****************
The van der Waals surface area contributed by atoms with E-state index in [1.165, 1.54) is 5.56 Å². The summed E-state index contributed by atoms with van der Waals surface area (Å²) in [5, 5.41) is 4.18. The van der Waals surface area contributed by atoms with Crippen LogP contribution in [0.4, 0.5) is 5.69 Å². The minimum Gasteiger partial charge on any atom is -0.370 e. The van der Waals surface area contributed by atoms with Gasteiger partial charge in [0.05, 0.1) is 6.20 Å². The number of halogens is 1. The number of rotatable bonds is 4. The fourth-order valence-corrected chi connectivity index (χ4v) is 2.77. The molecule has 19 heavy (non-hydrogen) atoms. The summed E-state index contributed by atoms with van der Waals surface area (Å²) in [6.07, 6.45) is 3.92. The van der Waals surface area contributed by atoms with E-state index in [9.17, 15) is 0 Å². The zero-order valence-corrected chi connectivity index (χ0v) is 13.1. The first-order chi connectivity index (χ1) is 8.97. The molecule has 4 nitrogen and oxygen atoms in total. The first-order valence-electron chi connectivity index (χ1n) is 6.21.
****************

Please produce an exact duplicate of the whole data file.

The van der Waals surface area contributed by atoms with E-state index in [1.165, 1.54) is 5.56 Å². The summed E-state index contributed by atoms with van der Waals surface area (Å²) in [5, 5.41) is 4.18. The van der Waals surface area contributed by atoms with Crippen LogP contribution in [0.4, 0.5) is 5.69 Å². The minimum Gasteiger partial charge on any atom is -0.370 e. The van der Waals surface area contributed by atoms with Gasteiger partial charge in [0.05, 0.1) is 6.20 Å². The number of halogens is 1. The number of rotatable bonds is 4. The fourth-order valence-corrected chi connectivity index (χ4v) is 2.77. The molecule has 19 heavy (non-hydrogen) atoms. The summed E-state index contributed by atoms with van der Waals surface area (Å²) in [6.07, 6.45) is 3.92. The van der Waals surface area contributed by atoms with E-state index in [9.17, 15) is 0 Å². The zero-order valence-corrected chi connectivity index (χ0v) is 13.1. The first-order chi connectivity index (χ1) is 8.97. The molecule has 4 nitrogen and oxygen atoms in total. The first-order valence-electron chi connectivity index (χ1n) is 6.21.